The Ego

Exploring Theravāda's connections to other paths. What can we learn from other traditions, religions and philosophies?
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Śūnyatā
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The Ego

Postby Śūnyatā » Tue Jan 22, 2013 1:21 pm

In your own words, how would you define "the ego" (sakkaya-ditthi)?

Gratefully yours,
Śūnyatā
Live in joy, In love, Even among those who hate. Live in joy, In health, Even among the afflicted. Live in joy, In peace, Even among the troubled. Look within. Be still. — Dhammapada

Being a human being is not an end in itself. It’s only a transition. It can never be a perfect state in itself. It’s merely a convention. — Luang Por Sumedho

Question everything. Learn something. Answer nothing. — Euripides

gendun
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Re: The Ego

Postby gendun » Tue Jan 22, 2013 1:49 pm

A couple of points..it may not be useful to translate sakkya-ditthi as "ego".
There is a risk of confusion with western psychoanalytic models.
Secondly it might be useful to think of sakkya-ditthi not as a noun , not as a thing, but as a verb..an action.
Specifically as an act of identification with the kandhas/skandhas.
Gendun P. Brownlow.
Karma Kagyu student.

rachmiel
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Re: The Ego

Postby rachmiel » Tue Jan 22, 2013 2:04 pm

Ego: The web of interactive mind-based reflexes acquired from pre-lifetime (nature) and lifetime (nurture) experiences that, together, generate a sense of individual persistent identity.

Or: A bit of undigested beef.

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m0rl0ck
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Re: The Ego

Postby m0rl0ck » Tue Jan 22, 2013 3:13 pm

I would define it as an imaginary construct invented by western psychology. Freud, for gods sake, seriously?
“The truth knocks on the door and you say, "Go away, I'm looking for the truth," and so it goes away. Puzzling.” ― Robert M. Pirsig

rachmiel
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Re: The Ego

Postby rachmiel » Tue Jan 22, 2013 4:19 pm

> I would define it as an imaginary construct invented by western psychology.

An imaginary construct with a (faux) life of its own!

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Cittasanto
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Re: The Ego

Postby Cittasanto » Tue Jan 22, 2013 5:41 pm

Śūnyatā wrote:In your own words, how would you define "the ego" (sakkaya-ditthi)?

Gratefully yours,
Śūnyatā

A combination of parts mistaken for something they are not.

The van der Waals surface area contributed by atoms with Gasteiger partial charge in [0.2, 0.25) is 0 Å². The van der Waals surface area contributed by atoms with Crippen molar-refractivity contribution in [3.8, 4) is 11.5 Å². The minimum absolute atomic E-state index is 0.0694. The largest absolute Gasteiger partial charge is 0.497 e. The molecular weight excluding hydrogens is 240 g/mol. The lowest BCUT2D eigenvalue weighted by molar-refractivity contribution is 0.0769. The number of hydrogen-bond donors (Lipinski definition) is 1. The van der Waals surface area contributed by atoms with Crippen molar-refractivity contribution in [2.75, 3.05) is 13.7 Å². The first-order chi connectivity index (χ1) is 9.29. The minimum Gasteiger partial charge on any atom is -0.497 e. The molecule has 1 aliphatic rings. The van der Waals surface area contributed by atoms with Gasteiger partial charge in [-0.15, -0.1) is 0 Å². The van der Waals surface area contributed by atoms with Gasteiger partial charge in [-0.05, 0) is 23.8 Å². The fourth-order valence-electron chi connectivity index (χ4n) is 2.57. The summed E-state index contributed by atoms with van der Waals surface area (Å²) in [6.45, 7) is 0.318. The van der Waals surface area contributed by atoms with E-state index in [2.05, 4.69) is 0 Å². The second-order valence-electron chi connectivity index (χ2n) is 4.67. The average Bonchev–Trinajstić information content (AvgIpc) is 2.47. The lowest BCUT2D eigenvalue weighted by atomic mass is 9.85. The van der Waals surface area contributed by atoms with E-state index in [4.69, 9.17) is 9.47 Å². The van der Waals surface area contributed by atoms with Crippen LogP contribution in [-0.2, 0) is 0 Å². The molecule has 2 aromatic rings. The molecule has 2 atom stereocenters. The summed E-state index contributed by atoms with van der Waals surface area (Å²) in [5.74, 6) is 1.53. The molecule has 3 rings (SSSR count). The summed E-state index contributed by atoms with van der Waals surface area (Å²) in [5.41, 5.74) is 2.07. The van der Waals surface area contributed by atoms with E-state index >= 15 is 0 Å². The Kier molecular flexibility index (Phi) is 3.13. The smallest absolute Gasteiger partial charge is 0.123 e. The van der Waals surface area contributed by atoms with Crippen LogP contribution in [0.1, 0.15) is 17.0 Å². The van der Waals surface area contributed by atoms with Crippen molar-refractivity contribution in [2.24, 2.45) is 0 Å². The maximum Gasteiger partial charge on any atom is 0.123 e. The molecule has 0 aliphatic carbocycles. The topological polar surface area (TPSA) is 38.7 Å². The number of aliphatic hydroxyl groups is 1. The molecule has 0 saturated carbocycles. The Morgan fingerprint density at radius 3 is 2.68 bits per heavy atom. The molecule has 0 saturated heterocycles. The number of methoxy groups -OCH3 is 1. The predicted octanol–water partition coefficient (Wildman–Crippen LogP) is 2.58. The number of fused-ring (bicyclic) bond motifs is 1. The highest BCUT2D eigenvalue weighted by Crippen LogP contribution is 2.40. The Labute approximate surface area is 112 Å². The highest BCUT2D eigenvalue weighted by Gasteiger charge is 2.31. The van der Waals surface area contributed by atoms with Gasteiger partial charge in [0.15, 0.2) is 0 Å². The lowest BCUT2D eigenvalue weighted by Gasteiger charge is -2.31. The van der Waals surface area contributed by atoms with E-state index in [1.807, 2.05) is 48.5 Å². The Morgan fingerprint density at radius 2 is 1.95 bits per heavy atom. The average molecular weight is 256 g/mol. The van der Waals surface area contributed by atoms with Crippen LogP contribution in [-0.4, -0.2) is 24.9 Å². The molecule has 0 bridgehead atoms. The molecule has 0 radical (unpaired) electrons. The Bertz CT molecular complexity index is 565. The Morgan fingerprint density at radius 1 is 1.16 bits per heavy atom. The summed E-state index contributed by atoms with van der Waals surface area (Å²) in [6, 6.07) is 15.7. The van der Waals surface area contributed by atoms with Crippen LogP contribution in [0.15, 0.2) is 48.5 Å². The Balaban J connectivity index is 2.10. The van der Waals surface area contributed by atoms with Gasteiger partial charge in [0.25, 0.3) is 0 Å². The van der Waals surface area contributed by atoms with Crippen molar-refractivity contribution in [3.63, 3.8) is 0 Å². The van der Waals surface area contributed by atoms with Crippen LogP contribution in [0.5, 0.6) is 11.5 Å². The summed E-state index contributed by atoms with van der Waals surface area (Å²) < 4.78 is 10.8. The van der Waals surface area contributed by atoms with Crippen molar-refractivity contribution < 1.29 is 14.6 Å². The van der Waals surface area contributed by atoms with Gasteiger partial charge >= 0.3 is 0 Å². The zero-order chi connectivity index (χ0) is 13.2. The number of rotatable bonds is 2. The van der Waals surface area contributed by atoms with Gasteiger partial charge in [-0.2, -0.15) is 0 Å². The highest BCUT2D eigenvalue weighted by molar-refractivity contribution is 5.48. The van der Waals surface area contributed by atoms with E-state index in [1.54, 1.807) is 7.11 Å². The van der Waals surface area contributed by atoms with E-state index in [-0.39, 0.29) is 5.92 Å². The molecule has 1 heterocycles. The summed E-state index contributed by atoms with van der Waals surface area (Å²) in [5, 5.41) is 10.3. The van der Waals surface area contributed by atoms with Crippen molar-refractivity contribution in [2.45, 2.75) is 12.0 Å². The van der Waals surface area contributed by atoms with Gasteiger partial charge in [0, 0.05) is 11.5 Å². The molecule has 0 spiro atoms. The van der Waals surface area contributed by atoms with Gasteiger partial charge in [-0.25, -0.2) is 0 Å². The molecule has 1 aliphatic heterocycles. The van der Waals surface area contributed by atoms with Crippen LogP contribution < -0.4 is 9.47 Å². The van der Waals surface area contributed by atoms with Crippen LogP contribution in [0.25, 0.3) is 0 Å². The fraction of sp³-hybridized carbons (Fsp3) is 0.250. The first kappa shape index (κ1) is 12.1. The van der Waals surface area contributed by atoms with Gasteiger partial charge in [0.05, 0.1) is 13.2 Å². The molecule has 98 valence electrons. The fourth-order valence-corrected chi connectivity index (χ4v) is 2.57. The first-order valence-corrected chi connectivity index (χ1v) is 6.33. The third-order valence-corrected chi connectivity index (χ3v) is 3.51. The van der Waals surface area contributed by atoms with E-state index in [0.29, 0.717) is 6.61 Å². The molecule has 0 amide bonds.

Blog, Suttas, Aj Chah, Facebook.

He who knows only his own side of the case knows little of that. His reasons may be good, and no one may have been able to refute them.
But if he is equally unable to refute the reasons on the opposite side, if he does not so much as know what they are, he has no ground for preferring either opinion …
...
He must be able to hear them from persons who actually believe them … he must know them in their most plausible and persuasive form.
John Stuart Mill

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Śūnyatā
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Re: The Ego

Postby Śūnyatā » Wed Jan 23, 2013 12:34 am

rachmiel wrote:Or: A bit of undigested beef.

I love this analogy! Is this why self-view can give you a bad case of heartburn? :)
Live in joy, In love, Even among those who hate. Live in joy, In health, Even among the afflicted. Live in joy, In peace, Even among the troubled. Look within. Be still. — Dhammapada

Being a human being is not an end in itself. It’s only a transition. It can never be a perfect state in itself. It’s merely a convention. — Luang Por Sumedho

Question everything. Learn something. Answer nothing. — Euripides

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Jason
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Re: The Ego

Postby Jason » Wed Jan 23, 2013 2:17 am

I tend to view our ego or sense of self as the product of a mental process that arises due to the presence of clinging (upadana) in the mind with regard to the five aggregates, a process that acts as a condition for the birth (jati) of the conceit 'I am,' the self-identification that designates a being (satta).
"Sabbe dhamma nalam abhinivesaya" (AN 7.58).

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